Psychic Detective Series: Fiction Mirrors Truth
- New show features a psychic medium who works in law enforcement
- Many law enforcement agencies quietly work with psychics
- The CIA even released a paper advising law enforcement agencies on how to work with psychics
If you were a fan of the television series Medium, or you are interested in exploring your own medium skills, you may find many reasons to give The InBetween a try.
In the series, detectives depend on Carrie Bishop, a psychic medium who has the ability to communicate with victims or witnesses that have passed way. That way detectives are not just limited to the information they can get from survivors of a crime. Rather, they can learn from those who did not survive the crime, as well.
There are other documented cases in which law enforcement consulted with a psychic detective to help them to solve a crime. The show Medium was based on the real-life story of Allison DuBois, a woman who said she first started interacting with the dead when she was just six years old. She eventually became more comfortable with these abilities and has said that she used them to help the Glendale, Arizona police department catch criminals.
How a psychic detective gets the gig
So how does a psychic detective go about getting a job working with law enforcement? In some cases it’s not that easy. Many law enforcement agencies don’t want to acknowledge that they work with psychics. Remember, psychic activity is viewed as unscientific because it is difficult to prove. Some law enforcement agencies are pressured to avoid using strategies that cannot be scientifically justified.
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In the case of The InBetween, the main character starts working with law enforcement because she already had a friend in law enforcement who knows about her abilities. That’s probably the easiest way for a psychic medium to get in with law enforcement — having a friend or loved one who trusts their psychic abilities be in a position to hire them.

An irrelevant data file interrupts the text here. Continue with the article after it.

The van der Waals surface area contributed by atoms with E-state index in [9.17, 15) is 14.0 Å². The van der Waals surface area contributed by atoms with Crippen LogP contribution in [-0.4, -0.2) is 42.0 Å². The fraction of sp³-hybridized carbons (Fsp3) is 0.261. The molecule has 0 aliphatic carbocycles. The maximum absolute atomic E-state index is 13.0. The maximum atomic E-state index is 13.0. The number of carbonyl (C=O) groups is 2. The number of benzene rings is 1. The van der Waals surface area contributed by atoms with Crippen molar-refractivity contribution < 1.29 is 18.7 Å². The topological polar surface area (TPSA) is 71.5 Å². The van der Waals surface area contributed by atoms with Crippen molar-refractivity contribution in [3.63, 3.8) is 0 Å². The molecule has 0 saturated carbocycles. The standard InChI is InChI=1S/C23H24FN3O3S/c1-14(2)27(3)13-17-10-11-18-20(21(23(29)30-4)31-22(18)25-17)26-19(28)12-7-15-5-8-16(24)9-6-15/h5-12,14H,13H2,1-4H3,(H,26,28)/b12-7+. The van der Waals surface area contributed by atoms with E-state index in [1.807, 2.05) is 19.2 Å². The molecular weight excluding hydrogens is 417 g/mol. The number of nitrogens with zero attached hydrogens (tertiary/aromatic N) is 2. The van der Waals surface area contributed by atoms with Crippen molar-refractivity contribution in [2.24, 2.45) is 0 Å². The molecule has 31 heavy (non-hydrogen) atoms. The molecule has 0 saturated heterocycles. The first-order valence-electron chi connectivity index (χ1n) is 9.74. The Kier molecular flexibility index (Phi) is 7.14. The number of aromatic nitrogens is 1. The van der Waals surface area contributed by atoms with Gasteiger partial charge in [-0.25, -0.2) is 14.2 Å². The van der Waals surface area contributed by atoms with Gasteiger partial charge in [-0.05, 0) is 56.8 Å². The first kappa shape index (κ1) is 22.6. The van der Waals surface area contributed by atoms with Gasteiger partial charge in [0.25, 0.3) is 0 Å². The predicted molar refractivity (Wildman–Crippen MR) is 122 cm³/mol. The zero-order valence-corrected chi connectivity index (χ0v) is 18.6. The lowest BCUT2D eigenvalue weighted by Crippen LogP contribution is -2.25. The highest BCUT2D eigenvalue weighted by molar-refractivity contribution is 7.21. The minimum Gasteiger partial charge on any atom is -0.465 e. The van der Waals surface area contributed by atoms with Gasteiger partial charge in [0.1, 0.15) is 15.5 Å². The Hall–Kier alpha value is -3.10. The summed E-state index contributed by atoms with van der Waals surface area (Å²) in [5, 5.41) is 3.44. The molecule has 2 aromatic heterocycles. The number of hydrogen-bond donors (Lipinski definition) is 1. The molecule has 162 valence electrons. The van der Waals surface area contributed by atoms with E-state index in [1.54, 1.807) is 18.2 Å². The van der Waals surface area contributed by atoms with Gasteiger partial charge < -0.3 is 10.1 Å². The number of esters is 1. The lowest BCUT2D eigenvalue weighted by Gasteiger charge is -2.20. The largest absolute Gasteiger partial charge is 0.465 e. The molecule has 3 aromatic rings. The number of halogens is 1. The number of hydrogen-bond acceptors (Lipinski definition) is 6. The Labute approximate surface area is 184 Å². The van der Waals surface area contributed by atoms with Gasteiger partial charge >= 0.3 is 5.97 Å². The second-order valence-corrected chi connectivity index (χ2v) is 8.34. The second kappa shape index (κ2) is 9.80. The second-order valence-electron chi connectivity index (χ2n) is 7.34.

In many cases, law enforcement agencies may work with psychics but keep that information away from the public. After all, what kind of outcry might result from people finding out that a psychic detective located a dead body or identified the murderer.
CIA acknowledges use of psychic detectives
The CIA looked at the use of psychics among law enforcement agencies. In a report, they wrote: “It does appear that psychics have provided valuable assistance to law enforcement on specific cases.” The report goes on to give agencies advice about when to take on the services of a psychic. For example, it says a psychic should be called early in a difficult case because “the investigator might develop a theory about the case and ignore important clues that can be highlighted by a psychic.”
Families of loved ones who were victims of crimes or loved ones who are missing have also been known to consult a psychic detective. If your local police department thinks enough about psychics to consult them, then there’s no reason why you shouldn’t consult one if you have the need.